The separation of good from evil: Matthew 13.24-30,36-43

Matthew 13.24-30,36-43

We look this morning at a parable Jesus told about the Kingdom on God (Matthew talks of Kingdom of heaven but others speak of it as the Kingdom of God)

1. In this world, good and evil grow together.

‘The one who sows the good seed is the Son of Man; 38the field is the world, and the good seed are the children of the kingdom; the weeds are the children of the evil one, 39and the enemy who sowed them is the devil’ (v37)

The Son of Man (Jesus) sows the good seed.

In the first story that Jesus tells in Matthew, the seed is the Word of God, and different kinds of people are like the different soils which receive the seed.

Here the illustration changes a bit, and we become the seed. There is good seed and there is weed, evil, seed.

This story is not explaining why there is evil. It is simply telling us that there is evil and that it was sown by the enemy of God.

And it tells us that there is good and there is bad.

There are people who have their face turned towards …

The precious Word of God. Psalm 119.105-112

Psalm 119.105-112
Psalm 119 is the giant among the Psalms. It has 176 verses.
It is also the longest chapter in the Bible.It is very personal. It doesn’t claim to be a Psalm of David, but the Psalmist gives praise to God for his wordv118: ‘Accept my offerings of praise, O Lord, and teach me your ordinances’It has a unique structure. It is divided into 22 sections, and every verse in each section begins with the same letter of the Hebrew alphabet.Today, we are looking at verses 105-112, and each verse here begins with the Hebrew letter nun 1. The Psalmist speaks of his delight in the Word of Godv105: ‘Your word is lamp to my feet and a light to my path’. What is he saying?When he speaks of the Word of God, he is speaking primarily of what we know as the first five books of the Bible: Genesis, Exodus, Leviticus, Numbers, Deuteronomy. The Jews know these books as Torah, God’s lawFor many the idea of law is negative, restrictive.But for the psalmist the law is glorious, liberating and life …

Glasses of water and the vulnerable missionary. Matthew 10:40-42

Matthew 10.40-42Over the last two weeks we have been reading through Matthew 10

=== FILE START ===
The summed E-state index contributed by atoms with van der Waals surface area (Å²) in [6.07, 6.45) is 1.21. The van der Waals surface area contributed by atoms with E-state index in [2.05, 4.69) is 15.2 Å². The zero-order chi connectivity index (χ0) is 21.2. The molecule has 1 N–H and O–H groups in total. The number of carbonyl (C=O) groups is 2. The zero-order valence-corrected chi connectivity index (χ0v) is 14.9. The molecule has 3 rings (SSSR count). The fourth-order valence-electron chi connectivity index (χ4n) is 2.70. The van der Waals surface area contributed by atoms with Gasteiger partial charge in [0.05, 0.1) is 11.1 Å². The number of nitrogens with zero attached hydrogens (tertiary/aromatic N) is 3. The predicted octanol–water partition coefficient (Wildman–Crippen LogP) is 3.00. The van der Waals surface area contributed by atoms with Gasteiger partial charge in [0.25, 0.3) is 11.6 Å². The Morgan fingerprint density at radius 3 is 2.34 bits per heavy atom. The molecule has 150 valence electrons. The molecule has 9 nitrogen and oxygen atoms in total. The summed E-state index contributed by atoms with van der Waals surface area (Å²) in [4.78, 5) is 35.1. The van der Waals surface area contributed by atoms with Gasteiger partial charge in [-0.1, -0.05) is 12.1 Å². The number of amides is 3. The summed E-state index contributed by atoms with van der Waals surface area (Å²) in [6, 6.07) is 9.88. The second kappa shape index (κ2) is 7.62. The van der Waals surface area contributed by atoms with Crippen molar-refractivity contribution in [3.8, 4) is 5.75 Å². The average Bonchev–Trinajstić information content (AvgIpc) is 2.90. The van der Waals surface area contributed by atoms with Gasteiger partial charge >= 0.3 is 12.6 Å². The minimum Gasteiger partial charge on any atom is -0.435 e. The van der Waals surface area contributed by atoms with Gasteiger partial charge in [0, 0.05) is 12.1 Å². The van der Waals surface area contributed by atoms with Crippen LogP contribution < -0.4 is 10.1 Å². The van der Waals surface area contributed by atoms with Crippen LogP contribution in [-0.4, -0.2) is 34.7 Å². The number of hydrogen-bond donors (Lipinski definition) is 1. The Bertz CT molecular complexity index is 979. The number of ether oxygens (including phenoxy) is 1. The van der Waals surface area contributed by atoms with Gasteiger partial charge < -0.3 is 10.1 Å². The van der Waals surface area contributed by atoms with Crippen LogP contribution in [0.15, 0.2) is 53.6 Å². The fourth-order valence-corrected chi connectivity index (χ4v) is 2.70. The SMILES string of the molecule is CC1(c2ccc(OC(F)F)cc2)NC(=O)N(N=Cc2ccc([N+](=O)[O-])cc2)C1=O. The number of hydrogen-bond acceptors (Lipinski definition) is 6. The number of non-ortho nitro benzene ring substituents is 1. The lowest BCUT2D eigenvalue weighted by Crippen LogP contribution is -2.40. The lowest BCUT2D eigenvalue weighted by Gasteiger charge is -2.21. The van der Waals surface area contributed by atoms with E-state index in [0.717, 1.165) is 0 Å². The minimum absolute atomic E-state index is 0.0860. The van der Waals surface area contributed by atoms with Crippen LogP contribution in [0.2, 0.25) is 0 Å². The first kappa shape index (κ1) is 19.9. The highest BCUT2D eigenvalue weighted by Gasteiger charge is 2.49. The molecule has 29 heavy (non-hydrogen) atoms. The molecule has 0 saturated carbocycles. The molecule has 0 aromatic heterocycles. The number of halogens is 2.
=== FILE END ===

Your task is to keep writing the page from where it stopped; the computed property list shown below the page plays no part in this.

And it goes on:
In Matthew 10.1-8 Jesus tells his first followers to preach the Kingdom of God and do the sort of things that happen when the Kingdom of God is near – healing sick people, casting out demons and raising the deadIn Matthew 10.16-39 Jesus speaks to them of the opposition that they can expectAnd in Matthew 10.40-42, he promises that whoever welcomes them and receives them -because they are prophets (those who speak the words of God), or righteous (those who live the kingdom of God), whoever even gives a glass of water because they are followers of Jesus, will not lose their reward. And verses 40-42 are closely linked to Matthew 10:8-15These first disciples, first missionaries, are to travel about Israel with nothing. No money, no bag, no change of clothing, and not even a staff.They are to go as they areThey are to wandering preachers, with nothing. They are to be completely dependent on God. For them, the lin…

Six reasons for hope in the face of persecution. Matthew 10.24-39

Matthew 10.24-39This is a passage about courage, hope and not being afraid in the face of opposition.

Jesus has sent out his 12 disciples to preach the Kingdom of God, and to do Kingdom of God stuff.But he warns them that it will not be easy. They will suffer rejection and opposition because they are associated with him. People will think that they are betraying their communities, their families, their religion. They will hate them, say all kinds of untrue things about them and even want them dead. And Jesus in these verses gives them and us six reasons not to give in to fear, for hope in the face of persecution1. We are not on our own. ‘If they have called the master of the house Beelzebul, how much more will they malign those of his household!’ (v25)When we experience hostility, we are only experiencing what Jesus experienced. They accused him of doing the work of the devil (that is what it means when they call him Beelzebul), and since we are part of his household, they will of cour…